I settled into the armchair, lowering myself into place with considerable care. The reason for me approaching the seat in such a gingerly fashion was its appearance; I am no antiques expert for sure, but the floral, pale-gold upholstery and intricately carved frame and arms seemed to me to speak of the 19th century. This was not the Ikea knock-off I was used to sitting it, and sensing it creak and groan beneath me I did not want to be responsible for its untimely demise.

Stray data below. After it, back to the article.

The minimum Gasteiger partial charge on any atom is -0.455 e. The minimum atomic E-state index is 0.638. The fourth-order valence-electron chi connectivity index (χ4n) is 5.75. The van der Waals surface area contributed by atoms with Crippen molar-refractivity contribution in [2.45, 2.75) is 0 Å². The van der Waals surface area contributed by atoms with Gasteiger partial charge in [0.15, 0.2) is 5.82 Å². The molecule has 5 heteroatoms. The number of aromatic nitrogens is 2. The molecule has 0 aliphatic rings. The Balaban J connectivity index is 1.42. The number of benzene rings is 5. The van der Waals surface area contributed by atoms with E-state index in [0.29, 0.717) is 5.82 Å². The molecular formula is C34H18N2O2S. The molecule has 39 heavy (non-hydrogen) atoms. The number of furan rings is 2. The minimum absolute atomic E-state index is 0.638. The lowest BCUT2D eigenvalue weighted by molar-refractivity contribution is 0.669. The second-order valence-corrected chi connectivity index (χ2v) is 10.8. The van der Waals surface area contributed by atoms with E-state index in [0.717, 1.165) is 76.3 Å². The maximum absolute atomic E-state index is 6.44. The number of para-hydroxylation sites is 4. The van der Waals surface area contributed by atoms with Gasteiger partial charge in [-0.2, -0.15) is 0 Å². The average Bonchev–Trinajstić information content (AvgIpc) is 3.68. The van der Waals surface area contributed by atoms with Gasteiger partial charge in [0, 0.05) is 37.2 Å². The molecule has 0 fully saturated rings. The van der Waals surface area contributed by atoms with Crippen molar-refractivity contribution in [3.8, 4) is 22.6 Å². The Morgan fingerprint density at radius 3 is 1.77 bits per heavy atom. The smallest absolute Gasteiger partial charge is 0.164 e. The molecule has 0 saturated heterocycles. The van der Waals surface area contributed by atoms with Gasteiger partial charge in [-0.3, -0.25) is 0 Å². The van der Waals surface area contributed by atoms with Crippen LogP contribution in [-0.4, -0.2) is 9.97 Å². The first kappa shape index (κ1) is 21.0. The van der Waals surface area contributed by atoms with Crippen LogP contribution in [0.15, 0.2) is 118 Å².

Surveying my surroundings, the chair was not out of place. I was in the lavishly decorated central room at Château Léoville-Las-Cases. On one side was a doorway opening out onto a large courtyard, the buildings on one side part of Château Léoville-Las-Cases, those on the other belonging to Château Léoville-Poyferré. The other side of the room opened out onto a balcony, beyond which lay ornate gardens (pictured above), and beyond those some rough grassy scrub and the waters of the Gironde. I was in the epicentre of St Julien, in the heart of the Médoc. And I was here to assess the 2008 vintage during a week of primeur visits.Please log in to continue reading: